1890, Fall: To help support the Sioux during the period of transition into the five smaller units, the Bureau of Indian Affairs (BIA), was delegated the responsibility of supplementing the Lakota with food and hiring Euro American farmers as teachers for the people. The farming plan failed to take into account the difficulty Lakota farmers would have in trying to cultivate crops in the semiarid region of South Dakota. By the end of the 1890 growing season, a time of intense heat and low rainfall, it was clear that the land was unable to produce substantial agricultural yields. At this same time, the government, fed up with what they saw as Indian laziness, cut rations to the Lakota in half. The Lakota had no options available to escape starvation. Increased performances of the Ghost Dance ritual ensued, frightening the supervising agents of the BIA. Kicking Bear was forced to leave Standing Rock, but when the dances continued
unabated, Agent McLaughlin asked for more troops, claiming that Sitting Bull was the real leader of the movement. A former agent, Valentine McGillycuddy, saw nothing extraordinary in the dances and ridiculed the panic that seemed to have overcome the agencies. Nevertheless, thousands of additional US Army troops were deployed to the reservation. On December 15, 1890, Sitting Bull was arrested on the reservation for failing to stop his people from practicing the Ghost Dance. During the incident, a Sioux witnessing the arrest fired at one of the soldiers prompting an immediate retaliation; this conflict resulted in deaths on both sides, including Sitting Bull.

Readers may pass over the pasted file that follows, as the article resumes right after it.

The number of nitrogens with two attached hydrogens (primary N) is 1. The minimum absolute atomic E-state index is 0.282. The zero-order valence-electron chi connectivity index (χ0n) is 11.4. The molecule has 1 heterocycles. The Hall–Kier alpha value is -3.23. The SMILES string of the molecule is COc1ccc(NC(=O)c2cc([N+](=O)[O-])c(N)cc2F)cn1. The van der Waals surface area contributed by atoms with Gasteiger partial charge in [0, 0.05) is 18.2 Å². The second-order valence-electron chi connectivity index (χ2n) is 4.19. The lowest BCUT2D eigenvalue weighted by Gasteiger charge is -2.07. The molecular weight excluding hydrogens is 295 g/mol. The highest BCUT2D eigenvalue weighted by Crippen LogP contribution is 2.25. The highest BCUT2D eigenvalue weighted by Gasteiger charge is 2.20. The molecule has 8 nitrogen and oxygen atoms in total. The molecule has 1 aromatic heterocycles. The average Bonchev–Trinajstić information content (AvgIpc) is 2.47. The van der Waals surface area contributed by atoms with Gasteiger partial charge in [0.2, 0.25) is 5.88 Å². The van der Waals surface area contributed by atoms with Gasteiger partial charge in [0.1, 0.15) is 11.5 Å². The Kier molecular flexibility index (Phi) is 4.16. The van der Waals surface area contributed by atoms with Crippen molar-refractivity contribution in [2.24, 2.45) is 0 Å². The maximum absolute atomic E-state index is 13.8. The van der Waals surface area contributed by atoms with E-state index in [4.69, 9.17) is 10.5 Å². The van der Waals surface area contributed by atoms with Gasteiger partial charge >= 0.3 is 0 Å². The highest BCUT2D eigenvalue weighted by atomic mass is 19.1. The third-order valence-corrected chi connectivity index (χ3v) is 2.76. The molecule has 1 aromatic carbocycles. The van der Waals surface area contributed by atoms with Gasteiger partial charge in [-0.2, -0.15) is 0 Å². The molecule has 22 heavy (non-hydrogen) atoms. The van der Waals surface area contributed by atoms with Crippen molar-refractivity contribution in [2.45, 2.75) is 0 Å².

1890, December 29: Wounded Knee Creek: The Miniconjou leader Big Foot was on his way to a meeting with the remaining Sioux chiefs when he was stopped by US Army officers and forced to relocate with his people to a small camp near the Pine Ridge Agency so that they could keep an eye on him. On the evening of December 28, the small band of Big Foot's Sioux erected their tipis on the banks of Wounded Knee Creek. The following day, US Army officials arrived to collect any remaining weapons from the band. One young and deaf Sioux warrior refused to relinquish his arms. A struggle followed, and a weapon was discharged into the air. One US officer gave the command to open fire and the Sioux responded by taking up the confiscated weapons. The US forces opened fire with carbine firearms and several rapid fire light artillery (Hotchkiss) guns mounted on the overlooking hill. When the fighting had concluded, 25 US soldiers lay dead, many killed by friendly fire. 153 Sioux were killed, mostly women and children.
Big Foot's Band, photographed on November 11, 1890
Big Foot dead in the snow
Following the massacre, Chief Kicking Bear officially surrendered his weapon to General Nelson A. Miles. When the American public heard the news of the massacre, there was general outrage. For months the US government had been portraying the Plains Indian as having been pacified. Now there were 153 dead Indians, mostly women and children. Buckling to public pressure, the US government reversed policy by reinstating the previous treaty’s terms, including full rations and more monetary compensation for lands taken away.

Document: Lakota Wounded Knee Accounts
 
| top |
Creative Commons License
curve
curve
curve
Last modified July 20, 2012